log4j and a ArcGIS 10.8.1 upgrade

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01-28-2022 09:35 AM
forestknutsen1
MVP Regular Contributor

I was under the impression that ArcGIS Enterprise 10.8.1 did not  the vulnerable versions of log4j. This assumption was based off the early mitigation steps from Esri recommending an upgrade to 10.8 or higher (this was the recommendation (posted around 12/13/2021) before the mitigation scripts were released.

https://www.esri.com/arcgis-blog/products/arcgis-enterprise/administration/arcgis-software-and-cve-2...

But I see that the mitigation scripts are recommended after an upgrade for all versions.

 

"After upgrading Enterprise do I need to re-run the script again (for example, 10.9 to 10.9.1)

  • Yes"

https://support.esri.com/en/technical-article/000026995

After doing an upgrade to 10.8.1 in our dev environment we reran the scripts and it removed a number of new log4j files. 

 

Do all versions of ArcGIS Enterprise have the vulnerability? Therefore, an upgrade just reinstalls the vulnerable code?

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2 Replies
Brian_Wilson
Occasional Contributor III

I was under that impression too but I think its safer to remove anything flagged by this CERT script instead of relying only on Esri messages.

I needed to soothe BitDefender, which was flagging both 10.8.1 and 10.9 here. BitDefender does not give me anything other than "the problem is in the filesystem" so it was up to me to find which files trigger it.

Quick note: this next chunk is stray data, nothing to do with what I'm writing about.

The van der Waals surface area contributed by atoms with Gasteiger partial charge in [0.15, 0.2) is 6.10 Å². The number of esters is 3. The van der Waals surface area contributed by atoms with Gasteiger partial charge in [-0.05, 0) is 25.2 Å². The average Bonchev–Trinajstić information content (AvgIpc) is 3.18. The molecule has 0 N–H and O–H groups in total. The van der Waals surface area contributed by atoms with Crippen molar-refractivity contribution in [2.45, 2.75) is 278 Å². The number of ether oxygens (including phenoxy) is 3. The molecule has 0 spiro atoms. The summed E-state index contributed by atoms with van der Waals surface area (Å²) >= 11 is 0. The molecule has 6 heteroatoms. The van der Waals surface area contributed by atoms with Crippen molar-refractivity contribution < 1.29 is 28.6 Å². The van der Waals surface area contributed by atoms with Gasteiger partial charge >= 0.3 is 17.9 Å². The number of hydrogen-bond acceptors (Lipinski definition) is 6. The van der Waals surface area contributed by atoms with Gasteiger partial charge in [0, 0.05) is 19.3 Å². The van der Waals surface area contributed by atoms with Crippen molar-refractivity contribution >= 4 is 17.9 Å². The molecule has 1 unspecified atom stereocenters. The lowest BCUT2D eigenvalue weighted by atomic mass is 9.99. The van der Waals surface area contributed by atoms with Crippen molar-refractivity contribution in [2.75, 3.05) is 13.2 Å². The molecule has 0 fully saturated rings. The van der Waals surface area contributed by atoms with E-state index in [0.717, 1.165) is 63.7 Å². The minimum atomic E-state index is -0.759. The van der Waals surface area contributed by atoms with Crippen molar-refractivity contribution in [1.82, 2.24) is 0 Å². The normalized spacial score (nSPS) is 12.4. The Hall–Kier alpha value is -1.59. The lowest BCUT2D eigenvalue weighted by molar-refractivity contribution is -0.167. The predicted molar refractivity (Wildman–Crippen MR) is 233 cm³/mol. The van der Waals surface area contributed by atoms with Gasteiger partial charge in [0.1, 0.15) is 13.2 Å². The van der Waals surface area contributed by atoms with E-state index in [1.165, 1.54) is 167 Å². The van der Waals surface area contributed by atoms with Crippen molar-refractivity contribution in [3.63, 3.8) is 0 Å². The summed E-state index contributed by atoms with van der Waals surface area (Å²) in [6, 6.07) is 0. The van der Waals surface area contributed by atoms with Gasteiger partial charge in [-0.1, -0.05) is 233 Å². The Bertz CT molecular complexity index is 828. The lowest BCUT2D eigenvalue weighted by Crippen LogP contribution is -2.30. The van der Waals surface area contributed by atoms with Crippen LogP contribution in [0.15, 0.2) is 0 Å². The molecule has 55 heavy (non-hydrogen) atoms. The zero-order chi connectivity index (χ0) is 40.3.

I ran the script from CERT to search for vulnerabilities everywhere on C:, it flagged all the components of ArcGIS, that is, DataStore, Portal, and Server.

The scanner is here: https://github.com/CERTCC/CVE-2021-44228_scanner.git

The scanner also found some other things unrelated to Esri which I simply uninstalled.

I used the python version because it was short enough to read and understand so I could tell it was not doing anything nefarious. (Likewise the one from Esri) I am always reluctant to download and run code from a github archive without checking it.

I ignored the advice from Esri about what components might or might not be vulnerable/exploitable and used the python script that Esri provided ("log4shellmitigation"), and ran it on each component. 

Now BitDefender (and my network administrator) have calmed down and that's what really matters to me. 

 

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forestknutsen1
MVP Regular Contributor

cool thanks for the information

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